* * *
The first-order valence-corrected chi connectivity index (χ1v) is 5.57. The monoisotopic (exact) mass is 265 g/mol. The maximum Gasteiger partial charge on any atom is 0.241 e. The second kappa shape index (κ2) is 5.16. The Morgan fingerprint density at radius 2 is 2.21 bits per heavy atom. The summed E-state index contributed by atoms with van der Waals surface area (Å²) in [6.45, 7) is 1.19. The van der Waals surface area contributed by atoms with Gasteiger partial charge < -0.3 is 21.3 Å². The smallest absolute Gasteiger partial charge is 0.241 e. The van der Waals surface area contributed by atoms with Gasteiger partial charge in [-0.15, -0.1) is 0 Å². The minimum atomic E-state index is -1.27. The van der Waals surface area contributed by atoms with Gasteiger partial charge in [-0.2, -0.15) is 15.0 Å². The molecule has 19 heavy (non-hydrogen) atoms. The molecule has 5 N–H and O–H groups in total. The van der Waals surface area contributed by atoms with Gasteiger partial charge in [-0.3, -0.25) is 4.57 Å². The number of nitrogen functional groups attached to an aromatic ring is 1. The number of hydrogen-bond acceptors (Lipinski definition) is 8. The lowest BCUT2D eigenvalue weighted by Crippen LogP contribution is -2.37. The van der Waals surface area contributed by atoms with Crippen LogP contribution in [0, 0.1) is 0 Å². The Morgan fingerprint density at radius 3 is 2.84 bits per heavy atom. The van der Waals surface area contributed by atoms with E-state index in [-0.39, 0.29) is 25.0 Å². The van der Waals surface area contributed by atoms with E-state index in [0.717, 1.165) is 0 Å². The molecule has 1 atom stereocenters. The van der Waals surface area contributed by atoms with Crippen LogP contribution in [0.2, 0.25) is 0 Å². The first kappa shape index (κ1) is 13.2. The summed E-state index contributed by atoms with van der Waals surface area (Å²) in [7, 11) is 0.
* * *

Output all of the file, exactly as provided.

The first-order valence-corrected chi connectivity index (χ1v) is 5.57. The monoisotopic (exact) mass is 265 g/mol. The maximum Gasteiger partial charge on any atom is 0.241 e. The second kappa shape index (κ2) is 5.16. The Morgan fingerprint density at radius 2 is 2.21 bits per heavy atom. The summed E-state index contributed by atoms with van der Waals surface area (Å²) in [6.45, 7) is 1.19. The van der Waals surface area contributed by atoms with Gasteiger partial charge < -0.3 is 21.3 Å². The smallest absolute Gasteiger partial charge is 0.241 e. The van der Waals surface area contributed by atoms with Gasteiger partial charge in [-0.15, -0.1) is 0 Å². The minimum atomic E-state index is -1.27. The van der Waals surface area contributed by atoms with Gasteiger partial charge in [-0.2, -0.15) is 15.0 Å². The molecule has 19 heavy (non-hydrogen) atoms. The molecule has 5 N–H and O–H groups in total. The van der Waals surface area contributed by atoms with Gasteiger partial charge in [-0.3, -0.25) is 4.57 Å². The number of nitrogen functional groups attached to an aromatic ring is 1. The number of hydrogen-bond acceptors (Lipinski definition) is 8. The lowest BCUT2D eigenvalue weighted by Crippen LogP contribution is -2.37. The van der Waals surface area contributed by atoms with Crippen LogP contribution in [0, 0.1) is 0 Å². The Morgan fingerprint density at radius 3 is 2.84 bits per heavy atom. The van der Waals surface area contributed by atoms with E-state index in [-0.39, 0.29) is 25.0 Å². The van der Waals surface area contributed by atoms with E-state index in [0.717, 1.165) is 0 Å². The molecule has 1 atom stereocenters. The van der Waals surface area contributed by atoms with Crippen LogP contribution in [0.2, 0.25) is 0 Å². The first kappa shape index (κ1) is 13.2. The summed E-state index contributed by atoms with van der Waals surface area (Å²) in [7, 11) is 0.